General Notes of Interest
– It is most often the case that a quick response to a problem will be the least costly response. Therefore, if you think you may have a problem, you are probably better off dealing with it quickly by hiring a professional to assess your system needs and options. Septic system issues are much like toothaches. They are unlikely to get better or go away without the help of a professional.
– Often, homeowners with on-site wastewater treatment also have private wells. Poorly designed, located, or operating septic systems will impact the quality of both surface and groundwater. Therefore, doing all that you can to treat wastewater properly can be important to the quality of your drinking water over time.
– If you do not have a detailed installation drawing, professionals can find your septic tank for inspection based on their knowledge of where and how systems are typically sited. Alternatively, a homeowner can usually locate the septic tank by observing where the main drain passes through a home foundation. Another way to easily locate the septic tank is to be on the lookout for the first area where snow cover has melted in the spring. Heat from septic tank biologic processes will likely melt snow from below as the sun and air have melted the snow from above. Be sure to mark the location with a stake to provide a septic professional with a head start when they come to inspect and/or pump the tank.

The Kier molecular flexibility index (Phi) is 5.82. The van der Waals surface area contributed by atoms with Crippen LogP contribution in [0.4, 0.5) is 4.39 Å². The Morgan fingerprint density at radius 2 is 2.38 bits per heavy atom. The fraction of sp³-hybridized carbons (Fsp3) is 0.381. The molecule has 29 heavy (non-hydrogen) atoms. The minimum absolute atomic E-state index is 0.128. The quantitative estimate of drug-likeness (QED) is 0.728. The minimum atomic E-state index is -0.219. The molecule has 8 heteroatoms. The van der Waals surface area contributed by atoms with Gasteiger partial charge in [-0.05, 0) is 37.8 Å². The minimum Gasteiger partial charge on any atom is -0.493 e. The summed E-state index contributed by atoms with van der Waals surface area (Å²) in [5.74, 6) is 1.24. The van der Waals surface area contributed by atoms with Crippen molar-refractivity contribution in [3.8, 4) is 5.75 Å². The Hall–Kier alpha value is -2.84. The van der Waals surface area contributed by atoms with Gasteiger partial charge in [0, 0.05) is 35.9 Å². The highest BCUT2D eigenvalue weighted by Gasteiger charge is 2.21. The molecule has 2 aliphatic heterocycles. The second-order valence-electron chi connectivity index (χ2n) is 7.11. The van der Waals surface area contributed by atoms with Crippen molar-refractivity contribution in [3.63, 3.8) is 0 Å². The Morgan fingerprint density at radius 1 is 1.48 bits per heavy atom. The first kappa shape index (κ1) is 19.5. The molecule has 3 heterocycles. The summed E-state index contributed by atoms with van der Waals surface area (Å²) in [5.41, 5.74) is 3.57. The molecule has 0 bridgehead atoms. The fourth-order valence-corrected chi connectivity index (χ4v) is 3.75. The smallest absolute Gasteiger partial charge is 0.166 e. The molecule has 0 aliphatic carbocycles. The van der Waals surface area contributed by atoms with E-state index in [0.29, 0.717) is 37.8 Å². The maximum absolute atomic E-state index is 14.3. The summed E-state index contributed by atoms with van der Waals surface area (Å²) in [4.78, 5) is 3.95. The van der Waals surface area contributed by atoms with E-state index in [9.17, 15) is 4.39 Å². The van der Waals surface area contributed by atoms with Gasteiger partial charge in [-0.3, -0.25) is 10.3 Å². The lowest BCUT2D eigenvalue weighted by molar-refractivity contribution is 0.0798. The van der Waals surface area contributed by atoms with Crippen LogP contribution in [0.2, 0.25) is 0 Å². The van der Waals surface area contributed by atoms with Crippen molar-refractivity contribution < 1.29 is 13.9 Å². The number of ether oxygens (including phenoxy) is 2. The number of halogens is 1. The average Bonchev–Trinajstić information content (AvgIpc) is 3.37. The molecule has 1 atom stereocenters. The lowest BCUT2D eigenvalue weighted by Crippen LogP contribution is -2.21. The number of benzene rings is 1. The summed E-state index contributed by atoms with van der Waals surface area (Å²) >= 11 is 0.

– Septic system literature varies in the frequency of recommended inspections and pumping. Relative to inspections, you need to understand that some things of a mechanical and biological nature can go wrong with your septic system, and that only an inspection may detect some of these problems while they are still correctable. For example, a broken baffle that keeps top floating scum from flowing freely into a leach field may not be a big problem when detected and repaired quickly. Alternatively, scum flowing freely into the leach field will ultimately clog the field and cause the system to fail. Therefore, most literature recommends inspections every couple of years to make sure that the septic system is operating properly and efficiently. The need for pumping can be determined during a routine inspection. The need for pumping is related to several factors such as system age and design, usage patterns, the types of materials being put into the system, and the level of solids that has accumulated. A professional inspection and assessment will provide a homeowner with a recommendation as to the appropriate frequency of both inspection and pumping.
– Due to both health and environmental issues, it is appropriate to discuss such a concern with your neighbor. Perhaps the neighbor is unaware of the need for routine maintenance and you will be doing them a great service by pointing them to some of the above links. Experience with education and outreach programs across the country has shown that most homeowners will begin to properly maintain and upgrade their systems to remedy a problem when provided with the right information. If neighborly conversation fails and action appears necessary, a formal complaint may be filed with the Town or State DES.